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[174] Britain, by allowing them representatives in parlia-
chap. VII.} 1754.
ment; and Franklin replied, that unity of government should be followed by a real unity of country; that it would not be acceptable, unless a reasonable number of representatives were allowed, all laws restraining the trade or the manufactures of the colonies were repealed, and England ceasing to regard the colonies as tributary to its industry, were to foster the merchant, the smith, the hatter, in America not less than those on her own soil.

Unable to move Franklin from the deeply-seated love of popular liberty and power which was at once his conviction and a sentiment of his heart, Shirley turned towards the Secretary of State, and renewed his representations of the necessity of a union of the colonies, to be formed in England and enforced by act of parliament. At the same time he warned against the plea of Franklin in behalf of the Albany plan, which he described as the application of the old charter system, such as prevailed in Rhode Island and Connecticut, to the formation of an American confederacy.1 The system, said he, is unfit for ruling a particular colony; it seems much more improper for establishing a general government over all the colonies to be comprised in the union. The prerogative is not sufficiently secured by the reservation to the crown of the appointment of a President of the Union with a negative power on all acts of legislation. As the old charter governments subjected the prerogative to the people, and had little or no appearance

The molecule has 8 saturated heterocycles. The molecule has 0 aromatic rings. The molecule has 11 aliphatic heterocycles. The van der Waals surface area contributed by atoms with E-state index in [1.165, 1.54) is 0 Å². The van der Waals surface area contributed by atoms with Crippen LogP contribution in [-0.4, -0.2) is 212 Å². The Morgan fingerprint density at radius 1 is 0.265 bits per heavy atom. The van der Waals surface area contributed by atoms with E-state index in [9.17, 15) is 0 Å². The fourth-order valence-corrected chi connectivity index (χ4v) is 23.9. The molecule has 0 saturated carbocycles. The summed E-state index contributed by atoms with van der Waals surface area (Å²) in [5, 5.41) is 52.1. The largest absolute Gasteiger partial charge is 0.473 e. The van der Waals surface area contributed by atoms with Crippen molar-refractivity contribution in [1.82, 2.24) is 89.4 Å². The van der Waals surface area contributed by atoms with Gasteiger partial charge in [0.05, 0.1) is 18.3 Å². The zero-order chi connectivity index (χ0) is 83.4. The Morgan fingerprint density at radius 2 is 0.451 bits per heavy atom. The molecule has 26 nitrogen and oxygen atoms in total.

1 It has been thought probable, that Shirley was not particularly hostile to the Albany plan of union. His correspondence proves his bitter enmity to the scheme. See Shirley to Sir Thomas Robinson, 24 December, 1754; 24 January, 1755, and 4 Feb. 1755, but particularly the letter of Dec. 1754.

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